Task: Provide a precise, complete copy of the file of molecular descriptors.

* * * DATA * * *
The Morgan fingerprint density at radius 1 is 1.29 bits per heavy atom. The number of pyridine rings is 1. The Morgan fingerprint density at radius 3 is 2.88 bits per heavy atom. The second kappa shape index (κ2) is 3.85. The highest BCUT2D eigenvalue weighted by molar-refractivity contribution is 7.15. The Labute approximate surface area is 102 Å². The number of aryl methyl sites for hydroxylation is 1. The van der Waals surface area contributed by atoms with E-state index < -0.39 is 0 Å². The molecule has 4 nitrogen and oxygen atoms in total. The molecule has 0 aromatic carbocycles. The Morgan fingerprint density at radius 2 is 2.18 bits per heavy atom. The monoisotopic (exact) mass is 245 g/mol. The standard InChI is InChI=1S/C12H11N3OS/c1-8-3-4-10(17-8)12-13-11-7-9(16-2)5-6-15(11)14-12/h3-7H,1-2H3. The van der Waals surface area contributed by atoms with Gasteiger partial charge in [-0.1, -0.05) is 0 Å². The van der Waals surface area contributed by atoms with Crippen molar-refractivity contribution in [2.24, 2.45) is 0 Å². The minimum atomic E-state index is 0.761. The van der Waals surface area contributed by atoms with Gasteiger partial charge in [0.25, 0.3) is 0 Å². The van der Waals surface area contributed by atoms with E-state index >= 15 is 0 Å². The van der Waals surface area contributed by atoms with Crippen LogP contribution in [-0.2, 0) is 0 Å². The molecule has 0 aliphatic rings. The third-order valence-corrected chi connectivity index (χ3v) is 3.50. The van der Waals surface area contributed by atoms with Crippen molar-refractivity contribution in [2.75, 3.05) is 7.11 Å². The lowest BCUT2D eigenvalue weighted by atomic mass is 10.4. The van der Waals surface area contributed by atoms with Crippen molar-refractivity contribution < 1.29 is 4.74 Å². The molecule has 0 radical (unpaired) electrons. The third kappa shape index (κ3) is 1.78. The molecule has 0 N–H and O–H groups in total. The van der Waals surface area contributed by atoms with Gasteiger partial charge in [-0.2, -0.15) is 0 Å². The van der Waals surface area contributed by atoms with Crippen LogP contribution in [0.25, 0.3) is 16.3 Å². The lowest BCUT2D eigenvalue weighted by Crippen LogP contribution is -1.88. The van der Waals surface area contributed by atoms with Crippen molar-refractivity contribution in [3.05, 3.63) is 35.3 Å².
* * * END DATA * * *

The Morgan fingerprint density at radius 1 is 1.29 bits per heavy atom. The number of pyridine rings is 1. The Morgan fingerprint density at radius 3 is 2.88 bits per heavy atom. The second kappa shape index (κ2) is 3.85. The highest BCUT2D eigenvalue weighted by molar-refractivity contribution is 7.15. The Labute approximate surface area is 102 Å². The number of aryl methyl sites for hydroxylation is 1. The van der Waals surface area contributed by atoms with E-state index < -0.39 is 0 Å². The molecule has 4 nitrogen and oxygen atoms in total. The molecule has 0 aromatic carbocycles. The Morgan fingerprint density at radius 2 is 2.18 bits per heavy atom. The monoisotopic (exact) mass is 245 g/mol. The standard InChI is InChI=1S/C12H11N3OS/c1-8-3-4-10(17-8)12-13-11-7-9(16-2)5-6-15(11)14-12/h3-7H,1-2H3. The van der Waals surface area contributed by atoms with Gasteiger partial charge in [-0.1, -0.05) is 0 Å². The van der Waals surface area contributed by atoms with Crippen molar-refractivity contribution in [2.24, 2.45) is 0 Å². The minimum atomic E-state index is 0.761. The van der Waals surface area contributed by atoms with Gasteiger partial charge in [0.25, 0.3) is 0 Å². The van der Waals surface area contributed by atoms with E-state index >= 15 is 0 Å². The van der Waals surface area contributed by atoms with Crippen LogP contribution in [-0.2, 0) is 0 Å². The molecule has 0 aliphatic rings. The third-order valence-corrected chi connectivity index (χ3v) is 3.50. The van der Waals surface area contributed by atoms with Crippen molar-refractivity contribution in [2.75, 3.05) is 7.11 Å². The lowest BCUT2D eigenvalue weighted by atomic mass is 10.4. The van der Waals surface area contributed by atoms with Crippen molar-refractivity contribution < 1.29 is 4.74 Å². The molecule has 0 radical (unpaired) electrons. The third kappa shape index (κ3) is 1.78. The molecule has 0 N–H and O–H groups in total. The van der Waals surface area contributed by atoms with Gasteiger partial charge in [-0.2, -0.15) is 0 Å². The van der Waals surface area contributed by atoms with Crippen LogP contribution in [0.25, 0.3) is 16.3 Å². The lowest BCUT2D eigenvalue weighted by Crippen LogP contribution is -1.88. The van der Waals surface area contributed by atoms with Crippen molar-refractivity contribution in [3.05, 3.63) is 35.3 Å².